The International Air Transport Association (IATA) is redoubling efforts to help African airlines improve the continent’s poor accident rate. “It is no secret that the biggest gap [in airline safety performance] is in Africa,” said IATA director general Tony Tyler at the group’s international operations conference in Vienna on April 15. “Compared with a world rate of 0.20 Western-built jet hull loss accidents per million sectors in 2012, Africa’s rate was 3.71.”
Boeing cleared one of the last hurdles in its campaign to return the 787 to service Friday afternoon, when the U.S. Federal Aviation Administration announced it had approved its design modifications for the airplane’s battery system. The FAA said the changes address risks at the battery cell level, the battery level and the aircraft level.
The General and Regional Aviation Committee of the U.S.-China Aviation Cooperation Program is set to deliver a key report to officials at China’s CAAC aviation authority officials next Wednesday about general aviation operations in China. It is expected to represent a key step in opening up lower airspace in the country.
The U.S. Federal Aviation Administration has made progress in delivering some of the operational improvements that are envisioned by the NextGen ATC modernization effort. But to demonstrate those improvements sooner, the agency has also made “trade-offs” that could limit their overall benefit to airlines in the coming years, according to the Government Accountability Office (GAO).
While most aviation safety sources have identified loss of control (LOC) as the leading cause of accidents in the past few years, controlled flight into terrain (CFIT) “is making a strong comeback,” according to Flight Safety Foundation fellow Jim Burin.
As expected, President Obama’s budget for Fiscal Year 2014, released yesterday, includes a proposed aviation user fee–just as previous budgets have since 2007 when the Bush Administration first floated the idea.
Senators Jerry Moran (R-Kan.) and Richard Blumenthal (D-Conn.) plan to introduce a bill Wednesday morning intended to prohibit the Federal Aviation Administration (FAA) from closing 149 federal contract tower facilities under budget sequestration, an industry source confirmed to AIN. A companion measure is also expected to be introduced in the U.S. House of Representatives.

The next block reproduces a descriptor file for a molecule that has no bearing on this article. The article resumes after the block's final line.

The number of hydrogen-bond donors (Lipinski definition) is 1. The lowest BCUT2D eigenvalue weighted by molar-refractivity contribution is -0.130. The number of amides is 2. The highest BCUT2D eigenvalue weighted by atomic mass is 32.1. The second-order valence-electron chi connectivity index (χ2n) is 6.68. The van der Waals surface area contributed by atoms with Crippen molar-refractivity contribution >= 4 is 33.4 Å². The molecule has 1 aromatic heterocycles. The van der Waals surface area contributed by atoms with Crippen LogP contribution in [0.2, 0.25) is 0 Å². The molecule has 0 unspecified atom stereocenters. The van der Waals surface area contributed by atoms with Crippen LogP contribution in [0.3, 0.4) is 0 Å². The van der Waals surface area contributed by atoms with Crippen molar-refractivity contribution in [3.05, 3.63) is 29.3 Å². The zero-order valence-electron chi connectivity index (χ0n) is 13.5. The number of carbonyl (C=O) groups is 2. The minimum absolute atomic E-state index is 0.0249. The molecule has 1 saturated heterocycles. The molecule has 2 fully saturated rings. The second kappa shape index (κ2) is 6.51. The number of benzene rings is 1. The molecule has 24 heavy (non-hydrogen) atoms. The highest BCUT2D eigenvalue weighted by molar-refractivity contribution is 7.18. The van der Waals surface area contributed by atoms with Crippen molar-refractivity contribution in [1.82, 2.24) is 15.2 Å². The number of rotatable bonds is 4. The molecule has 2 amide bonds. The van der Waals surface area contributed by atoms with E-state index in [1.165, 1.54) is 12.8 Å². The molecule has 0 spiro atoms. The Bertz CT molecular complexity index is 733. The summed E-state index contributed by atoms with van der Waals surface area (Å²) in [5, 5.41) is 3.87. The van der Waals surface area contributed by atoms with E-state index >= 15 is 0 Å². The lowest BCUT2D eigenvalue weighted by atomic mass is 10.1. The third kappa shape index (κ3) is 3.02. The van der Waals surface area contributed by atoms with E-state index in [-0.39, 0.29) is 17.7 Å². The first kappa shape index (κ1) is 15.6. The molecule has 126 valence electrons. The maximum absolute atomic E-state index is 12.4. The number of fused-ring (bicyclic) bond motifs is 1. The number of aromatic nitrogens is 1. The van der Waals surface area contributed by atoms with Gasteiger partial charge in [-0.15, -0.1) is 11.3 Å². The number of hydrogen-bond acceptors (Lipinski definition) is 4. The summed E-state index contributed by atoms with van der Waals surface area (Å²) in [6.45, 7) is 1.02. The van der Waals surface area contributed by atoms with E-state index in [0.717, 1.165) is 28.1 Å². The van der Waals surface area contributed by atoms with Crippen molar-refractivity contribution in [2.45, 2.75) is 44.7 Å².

In an effort to deliver operational improvements more quickly, the FAA has made “trade-offs” in establishing performance-based navigation (PBN) procedures that could limit their benefits in the near term, according to the Government Accountability Office (GAO).
Just days before the stranglehold of U.S. government budget sequestration was set to douse the lights at the first 24 contract control towers this week, the FAA last Friday issued a temporary reprieve to any closures until June 15. The agency said it needs more time to address the mounting legal actions the imminent closings have triggered.
The Australian Transport Safety Bureau (ATSB) recently identified 100 safety risks across its aviation, marine and rail areas of responsibility, 36 of which relate to transport-category aviation. The ATSB report covers the period July 2009 through June 2012. Most risks were operationally focused within the aircraft itself, with a much smaller percentage related to ATC.
Air transport risks in 2011and 2012 also outweighed those identified as related to general aviation by three to one. Only five investigations, however, were categorized as complex (serious).